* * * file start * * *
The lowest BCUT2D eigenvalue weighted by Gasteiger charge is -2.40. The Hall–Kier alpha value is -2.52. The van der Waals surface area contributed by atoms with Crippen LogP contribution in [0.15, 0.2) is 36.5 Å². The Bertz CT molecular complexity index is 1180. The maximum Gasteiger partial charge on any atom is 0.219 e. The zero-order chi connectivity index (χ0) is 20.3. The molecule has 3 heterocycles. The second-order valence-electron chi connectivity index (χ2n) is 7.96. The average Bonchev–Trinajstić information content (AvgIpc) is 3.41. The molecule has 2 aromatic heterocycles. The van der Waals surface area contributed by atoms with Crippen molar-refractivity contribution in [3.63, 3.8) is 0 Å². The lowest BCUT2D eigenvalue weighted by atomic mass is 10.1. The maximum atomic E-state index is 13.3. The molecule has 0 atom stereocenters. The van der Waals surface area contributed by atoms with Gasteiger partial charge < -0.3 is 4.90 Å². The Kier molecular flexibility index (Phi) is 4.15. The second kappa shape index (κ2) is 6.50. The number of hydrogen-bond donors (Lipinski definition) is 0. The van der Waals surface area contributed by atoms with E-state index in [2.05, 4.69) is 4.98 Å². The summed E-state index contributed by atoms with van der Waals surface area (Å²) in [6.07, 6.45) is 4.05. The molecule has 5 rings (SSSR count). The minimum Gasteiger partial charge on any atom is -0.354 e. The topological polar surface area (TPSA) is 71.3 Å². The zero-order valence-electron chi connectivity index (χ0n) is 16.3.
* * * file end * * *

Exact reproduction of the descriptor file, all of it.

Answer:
The lowest BCUT2D eigenvalue weighted by Gasteiger charge is -2.40. The Hall–Kier alpha value is -2.52. The van der Waals surface area contributed by atoms with Crippen LogP contribution in [0.15, 0.2) is 36.5 Å². The Bertz CT molecular complexity index is 1180. The maximum Gasteiger partial charge on any atom is 0.219 e. The zero-order chi connectivity index (χ0) is 20.3. The molecule has 3 heterocycles. The second-order valence-electron chi connectivity index (χ2n) is 7.96. The average Bonchev–Trinajstić information content (AvgIpc) is 3.41. The molecule has 2 aromatic heterocycles. The van der Waals surface area contributed by atoms with Crippen molar-refractivity contribution in [3.63, 3.8) is 0 Å². The lowest BCUT2D eigenvalue weighted by atomic mass is 10.1. The maximum atomic E-state index is 13.3. The molecule has 0 atom stereocenters. The van der Waals surface area contributed by atoms with Gasteiger partial charge < -0.3 is 4.90 Å². The Kier molecular flexibility index (Phi) is 4.15. The second kappa shape index (κ2) is 6.50. The number of hydrogen-bond donors (Lipinski definition) is 0. The van der Waals surface area contributed by atoms with E-state index in [2.05, 4.69) is 4.98 Å². The summed E-state index contributed by atoms with van der Waals surface area (Å²) in [6.07, 6.45) is 4.05. The molecule has 5 rings (SSSR count). The minimum Gasteiger partial charge on any atom is -0.354 e. The topological polar surface area (TPSA) is 71.3 Å². The zero-order valence-electron chi connectivity index (χ0n) is 16.3.